• Symbol key: Here you’ll learn the map’s shorthand for all kinds of features, such as rivers and streams, trails, roads, railroads, campsites, shelters, historic sites, waterfalls, mines, marshes, glaciers, and more
A detail of a topographic map with a compass Photo: Mathew Hall/Tandemstock

Compass Rose

This circle shows the cardinal directions, so you can rotate your map so that north on the map is oriented toward true north. On most maps, north is at the top. The compass rose is usually located on the edge of the map. 

Contour Lines

These lines show elevation, and understanding how to read them is key to getting the most out of a topo map. Every point on a single contour line is at the same elevation, and taken together they reveal features like peaks, ridges, valleys, and cliffs.  

Contour interval: This is the difference in elevation between contour lines, and it’s always the same on a given map. That is, if the legend says the contour interval is 40 feet, that’s always the elevation difference between lines on that map. So contour lines that are far apart indicate nearly level terrain, while lines that are closer together show steeper terrain. Very tightly grouped lines indicate cliffs. Once you can confidently read contour lines, you can visualize mountains, valleys, and ridges.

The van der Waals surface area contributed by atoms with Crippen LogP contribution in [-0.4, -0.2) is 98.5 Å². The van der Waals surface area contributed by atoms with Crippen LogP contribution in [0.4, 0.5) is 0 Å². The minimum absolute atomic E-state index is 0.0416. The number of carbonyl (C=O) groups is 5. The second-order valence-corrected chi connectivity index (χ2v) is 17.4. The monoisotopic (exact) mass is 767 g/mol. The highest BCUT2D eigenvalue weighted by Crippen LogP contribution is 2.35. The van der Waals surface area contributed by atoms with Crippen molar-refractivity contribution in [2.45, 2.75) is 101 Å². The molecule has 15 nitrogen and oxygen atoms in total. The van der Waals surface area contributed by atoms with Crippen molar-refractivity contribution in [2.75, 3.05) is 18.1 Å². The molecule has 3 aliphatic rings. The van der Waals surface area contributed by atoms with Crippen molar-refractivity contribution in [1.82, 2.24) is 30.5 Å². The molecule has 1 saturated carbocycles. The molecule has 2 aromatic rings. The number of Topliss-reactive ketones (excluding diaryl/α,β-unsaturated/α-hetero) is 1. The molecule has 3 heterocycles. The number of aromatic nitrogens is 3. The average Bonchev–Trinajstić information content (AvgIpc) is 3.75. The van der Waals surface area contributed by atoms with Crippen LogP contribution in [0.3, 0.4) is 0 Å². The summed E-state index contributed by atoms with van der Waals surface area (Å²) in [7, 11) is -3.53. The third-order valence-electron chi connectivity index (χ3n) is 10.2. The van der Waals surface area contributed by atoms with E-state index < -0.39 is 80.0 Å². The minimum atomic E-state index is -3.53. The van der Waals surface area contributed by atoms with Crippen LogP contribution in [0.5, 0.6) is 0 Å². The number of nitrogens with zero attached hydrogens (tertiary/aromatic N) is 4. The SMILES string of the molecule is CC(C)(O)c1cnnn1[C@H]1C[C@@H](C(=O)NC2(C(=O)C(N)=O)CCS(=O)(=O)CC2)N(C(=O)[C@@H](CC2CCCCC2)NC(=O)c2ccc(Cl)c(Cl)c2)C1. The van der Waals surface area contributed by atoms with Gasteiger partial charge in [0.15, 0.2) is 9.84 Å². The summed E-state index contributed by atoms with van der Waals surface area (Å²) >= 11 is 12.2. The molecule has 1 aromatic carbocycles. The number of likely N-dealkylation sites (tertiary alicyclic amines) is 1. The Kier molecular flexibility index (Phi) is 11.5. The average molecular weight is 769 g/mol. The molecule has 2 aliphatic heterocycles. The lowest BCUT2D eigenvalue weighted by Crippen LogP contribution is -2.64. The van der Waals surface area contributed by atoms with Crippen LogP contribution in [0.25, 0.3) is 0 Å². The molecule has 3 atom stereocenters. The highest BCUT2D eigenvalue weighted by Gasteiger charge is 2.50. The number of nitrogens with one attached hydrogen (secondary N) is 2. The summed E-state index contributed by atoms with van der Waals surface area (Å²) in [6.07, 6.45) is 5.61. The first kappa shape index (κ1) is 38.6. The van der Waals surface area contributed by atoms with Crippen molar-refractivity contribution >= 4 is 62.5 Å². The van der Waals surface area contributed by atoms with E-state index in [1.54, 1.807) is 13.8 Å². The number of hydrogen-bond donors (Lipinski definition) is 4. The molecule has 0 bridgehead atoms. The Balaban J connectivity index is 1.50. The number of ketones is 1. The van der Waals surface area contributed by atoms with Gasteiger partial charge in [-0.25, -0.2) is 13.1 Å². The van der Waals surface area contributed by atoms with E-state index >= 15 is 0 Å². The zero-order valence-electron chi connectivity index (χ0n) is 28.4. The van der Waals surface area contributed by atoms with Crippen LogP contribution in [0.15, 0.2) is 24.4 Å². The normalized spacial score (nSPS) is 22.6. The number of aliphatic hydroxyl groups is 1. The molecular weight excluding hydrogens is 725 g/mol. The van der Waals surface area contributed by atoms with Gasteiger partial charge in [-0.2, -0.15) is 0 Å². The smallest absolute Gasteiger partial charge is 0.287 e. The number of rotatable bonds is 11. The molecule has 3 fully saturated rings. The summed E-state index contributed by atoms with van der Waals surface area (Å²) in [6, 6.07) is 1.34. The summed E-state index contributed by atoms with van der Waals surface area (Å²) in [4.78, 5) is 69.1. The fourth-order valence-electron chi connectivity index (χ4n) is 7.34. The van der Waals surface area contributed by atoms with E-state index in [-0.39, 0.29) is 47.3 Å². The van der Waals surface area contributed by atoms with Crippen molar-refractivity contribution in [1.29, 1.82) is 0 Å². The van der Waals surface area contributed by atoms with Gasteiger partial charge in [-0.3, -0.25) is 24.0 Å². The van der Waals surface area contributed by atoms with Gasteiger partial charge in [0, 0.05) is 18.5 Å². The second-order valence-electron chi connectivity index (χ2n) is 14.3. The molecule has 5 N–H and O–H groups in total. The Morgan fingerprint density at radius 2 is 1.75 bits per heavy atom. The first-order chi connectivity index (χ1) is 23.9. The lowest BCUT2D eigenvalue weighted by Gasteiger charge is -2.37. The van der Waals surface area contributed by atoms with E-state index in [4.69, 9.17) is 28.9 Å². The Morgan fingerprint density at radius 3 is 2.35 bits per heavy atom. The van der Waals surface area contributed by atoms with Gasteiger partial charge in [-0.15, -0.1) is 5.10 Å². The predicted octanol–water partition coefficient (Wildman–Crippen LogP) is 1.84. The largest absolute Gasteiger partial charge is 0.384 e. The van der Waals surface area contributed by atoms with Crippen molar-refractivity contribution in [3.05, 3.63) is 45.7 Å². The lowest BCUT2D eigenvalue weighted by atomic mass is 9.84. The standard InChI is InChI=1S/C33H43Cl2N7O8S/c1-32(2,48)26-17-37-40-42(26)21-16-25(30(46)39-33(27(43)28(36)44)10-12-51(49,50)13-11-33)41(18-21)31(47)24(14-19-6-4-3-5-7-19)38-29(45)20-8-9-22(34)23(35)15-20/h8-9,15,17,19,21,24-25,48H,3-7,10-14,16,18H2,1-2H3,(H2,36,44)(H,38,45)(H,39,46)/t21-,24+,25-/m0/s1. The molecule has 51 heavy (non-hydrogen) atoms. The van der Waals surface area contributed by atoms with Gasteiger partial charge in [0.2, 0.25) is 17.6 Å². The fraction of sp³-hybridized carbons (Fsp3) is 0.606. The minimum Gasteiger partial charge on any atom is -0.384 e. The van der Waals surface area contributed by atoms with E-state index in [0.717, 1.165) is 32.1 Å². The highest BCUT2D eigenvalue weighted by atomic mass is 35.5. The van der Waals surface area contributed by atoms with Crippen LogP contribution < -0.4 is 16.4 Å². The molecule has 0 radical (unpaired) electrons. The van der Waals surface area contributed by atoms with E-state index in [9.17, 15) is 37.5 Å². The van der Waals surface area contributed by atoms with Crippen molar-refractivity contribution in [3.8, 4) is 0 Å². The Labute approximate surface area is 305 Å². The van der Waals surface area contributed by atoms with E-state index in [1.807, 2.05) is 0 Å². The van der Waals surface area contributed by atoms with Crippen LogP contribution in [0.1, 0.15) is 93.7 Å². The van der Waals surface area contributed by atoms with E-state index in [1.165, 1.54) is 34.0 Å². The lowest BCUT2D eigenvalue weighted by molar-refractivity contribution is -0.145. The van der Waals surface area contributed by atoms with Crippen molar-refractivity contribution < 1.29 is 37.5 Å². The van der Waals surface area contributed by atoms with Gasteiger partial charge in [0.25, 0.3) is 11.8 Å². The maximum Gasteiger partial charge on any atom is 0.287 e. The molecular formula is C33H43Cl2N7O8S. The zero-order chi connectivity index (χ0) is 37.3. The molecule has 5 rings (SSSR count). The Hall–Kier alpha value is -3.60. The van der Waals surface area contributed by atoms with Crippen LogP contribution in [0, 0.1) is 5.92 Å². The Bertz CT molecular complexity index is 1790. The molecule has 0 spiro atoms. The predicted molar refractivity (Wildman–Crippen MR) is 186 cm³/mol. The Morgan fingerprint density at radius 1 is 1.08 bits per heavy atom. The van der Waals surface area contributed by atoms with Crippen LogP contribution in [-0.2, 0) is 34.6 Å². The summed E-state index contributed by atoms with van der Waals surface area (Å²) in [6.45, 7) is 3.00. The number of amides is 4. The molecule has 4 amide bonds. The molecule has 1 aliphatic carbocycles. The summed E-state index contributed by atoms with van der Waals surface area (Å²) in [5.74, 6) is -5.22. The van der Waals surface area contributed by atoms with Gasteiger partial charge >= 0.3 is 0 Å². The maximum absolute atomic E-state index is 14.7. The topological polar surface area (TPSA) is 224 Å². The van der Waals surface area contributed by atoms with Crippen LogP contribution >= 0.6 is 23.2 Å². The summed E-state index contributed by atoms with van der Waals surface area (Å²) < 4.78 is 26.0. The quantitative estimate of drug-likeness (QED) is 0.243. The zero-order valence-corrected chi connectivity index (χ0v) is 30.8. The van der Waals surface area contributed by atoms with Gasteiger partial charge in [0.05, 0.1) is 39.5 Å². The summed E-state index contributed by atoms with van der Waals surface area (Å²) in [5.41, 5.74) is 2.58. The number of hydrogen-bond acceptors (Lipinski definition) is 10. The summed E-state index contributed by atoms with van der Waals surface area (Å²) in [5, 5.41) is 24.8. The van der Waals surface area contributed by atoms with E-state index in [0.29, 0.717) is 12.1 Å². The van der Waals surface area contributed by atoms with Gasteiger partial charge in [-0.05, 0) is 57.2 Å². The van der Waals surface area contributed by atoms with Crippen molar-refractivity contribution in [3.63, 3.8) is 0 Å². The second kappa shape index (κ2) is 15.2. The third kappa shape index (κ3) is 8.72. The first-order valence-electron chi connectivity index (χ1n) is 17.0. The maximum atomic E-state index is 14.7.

Index lines: Every fifth contour line is thicker than the others. This is called an index line and has the elevation written on it. When you know the contour interval and the elevation  of an index line, you can determine the elevation of any point on the map.  You can also use the index lines to see if elevation is increasing or decreasing, and to quickly calculate the elevation gain (or loss) on a route.

Practice. Sit down with a topo map of a familiar area and match the terrain features to the map. Identify peaks, ridgelines, and saddles on the map and then spot them on the ground. 

Estimate vertical gain. 

Count the contours! If you’re looking at a summit and want to know how much vertical gain to expect, start at the contour line on which you're standing, or a nearby landmark (valley floor, turn in trail, etc.), and count the lines up to the summit. Then multiply the number of lines by how many vertical feet the contour line represents. 

Estimate distance.

Your map’s scale can help you estimate distance. Use a finger knuckle, compass edge, scrap of paper, or piece of string (measuring tool) to measure the scale. Then lay your measuring tool on the map, and count how many times the length of the scale fits on your intended route. Multiply this number by the distance represented by the scale. 

Find new adventures.

Ready for some off-trail adventures? Use a map to chart new off-trail routes by noting paths of least resistance in trailess backcountry terrain. Use the maps’ contour lines to find ridges and/or valleys that could facilitate efficient movement without a trail. Take note of available water sources. As always, travel off-trail responsibly. 

All articles are for general informational purposes.  Each individual’s needs, preferences, goals and abilities may vary.  Be sure to obtain all appropriate training, expert supervision and/or medical advice before engaging in strenuous or potentially hazardous activity.